By Lucie Paterson
On Thursday 21 October Nick Poole and I set off on an adventure meeting with museums and galleries around NZ. Nick is the Chief Executive of the Collections Trust in the UK and was a keynote speaker at the National Digital Forum Conference, 18–19 October at Te Papa. National Services Te Paerangi sponsored Nick and then hosted him on a tour so our colleagues could meet Nick and be wowed by his enthusiasm and love of museums, their collections and their people – it was contagious!
The tour consisted of four days of morning workshops with museums and afternoon talks for sector folk and interested public. Nick’s talk, ‘United we stand: opportunities for museums worldwide’ is something I plan to listen to whenever I get bogged down with work and need a passion-boost! In case you missed the talk or want to re-visit the awesomeness here is the audio from the Wellington and Christchurch talks My favourite parts from Nick’s talks.
Some points I picked up from Nick’s talks:
- What is your strategic purpose? Does what you’re doing help you reach it? Constantly ask yourself this!
- Blurring the edges of your collection policy has to be the exception not the rule.
- We’re closed when people are open – other sorts of entertainment offer fun from 5pm and that’s when we’re closed.
- Take the museum to the people – take some collections and tell stories in a retail space where there’s lots of foot traffic.
- If someone isn’t interested in coming to your museum or gallery, they’re certainly not going to visit your website. You need to put your collections where the people are online. Adding your collections to Flickr or something like NZMuseums or DigitalNZ makes more sense and is cheaper! Make your content discoverable.
- Research shows when you show people collections on a museum’s website they don’t know what to do with it.
- Students and researchers are a small audience and shouldn’t be the reason you’re digitising your collection.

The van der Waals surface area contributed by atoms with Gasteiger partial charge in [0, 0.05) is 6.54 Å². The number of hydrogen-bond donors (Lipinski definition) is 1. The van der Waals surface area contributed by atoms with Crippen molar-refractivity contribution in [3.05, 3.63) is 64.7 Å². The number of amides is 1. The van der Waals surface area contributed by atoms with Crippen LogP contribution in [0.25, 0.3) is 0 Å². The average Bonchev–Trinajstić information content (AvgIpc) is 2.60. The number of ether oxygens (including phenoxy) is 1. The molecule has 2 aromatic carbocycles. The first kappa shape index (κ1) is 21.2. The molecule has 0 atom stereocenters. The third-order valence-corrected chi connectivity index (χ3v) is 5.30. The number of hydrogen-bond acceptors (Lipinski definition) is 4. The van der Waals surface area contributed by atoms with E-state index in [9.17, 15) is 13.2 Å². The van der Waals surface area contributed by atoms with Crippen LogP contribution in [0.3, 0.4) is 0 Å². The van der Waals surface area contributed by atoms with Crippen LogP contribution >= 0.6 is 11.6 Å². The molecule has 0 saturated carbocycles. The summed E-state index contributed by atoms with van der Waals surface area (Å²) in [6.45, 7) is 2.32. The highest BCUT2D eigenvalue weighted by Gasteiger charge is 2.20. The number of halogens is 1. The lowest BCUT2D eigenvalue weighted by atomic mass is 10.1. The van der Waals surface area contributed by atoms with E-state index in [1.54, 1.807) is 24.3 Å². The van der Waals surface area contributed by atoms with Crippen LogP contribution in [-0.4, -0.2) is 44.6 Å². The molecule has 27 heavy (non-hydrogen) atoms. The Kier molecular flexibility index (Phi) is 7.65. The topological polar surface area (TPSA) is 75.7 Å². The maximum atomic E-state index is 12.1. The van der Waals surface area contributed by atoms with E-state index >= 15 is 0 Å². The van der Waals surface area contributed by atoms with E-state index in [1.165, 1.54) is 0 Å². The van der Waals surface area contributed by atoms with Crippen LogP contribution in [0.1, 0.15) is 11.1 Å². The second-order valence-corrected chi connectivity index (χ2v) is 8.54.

- Often with large digitisation projects, breadth distracts from depth.
- Why not spend more money on marketing and reach than digitising your whole collection? Get more people into the museum!
Nick’s message to small museums
Don’t forget to celebrate the position you’re in. You have the ability to be more nimble than larger organisations. You can play with ideas and take more risks.
Time to be a tourist/museum geek!
We also managed to squeeze in a bit of time at each stop to check out the current exhibitions. It was a stunning day in Auckland when we were at the Museum of Transport and Technology. This is the view from Cropper House.
We were very fortunate to be in Christchurch when Ron Mueck’s astounding sculptures were also in town. Director, Jenny Harper spent some time showing us around Blue Planet, Brought to Light: A New View of the Collection and Ron Mueck. In Brought to Light Jenny explained how the John Reynolds work Table of Dynasties 2009 (below) became the Gallery’s own richter scale during the earthquake! When it reached a certain number the work would be disturbed, otherwise it didn’t move at all.
Here are a series of photos I took at the Ron Mueck show – yes, you can take photos (no flash of course) – hooray!
This is Nick inspecting a pimple on the back of Wild man.
In Dunedin after a rather cheek-numbing walk along St.Clair beach our first stop was Otago Settlers Museum. They’re currently going through a major redevelopment and are reopening in late 2012, so the timing for a workshop was spot on. Then it was onto Dunedin Public Art Gallery for the public talk. Here Tim Pollock, the marketing manager showed us around and I was very taken by this piece by John Ward Knox titled ush. This is actually carved out of the gallery wall!
After the Dunedin talk we journeyed up the hill for a quick tour of Olveston and then out to the Dunedin airport to say our goodbyes. The trip was fantastic and the feedback from museums and galleries that met Nick has been really positive. Everyone’s asking when he will be back!
1: Nick Poole presenting ‘United we stand: opportunities for museums worldwide’ at Christchurch Art Gallery
2: View from the Cropper House’s verandah looking down on the Museum of Transport and Technology
3: John Reynolds, Table of Dynasties 2009, Christchurch Art Gallery
4, 5, 6,: scultpures by Ron Mueck, Mask II, Wild man, Two Women
7: John Ward Knox, ush 2010, alteration to existing architecture, Dunedin Public Art Gallery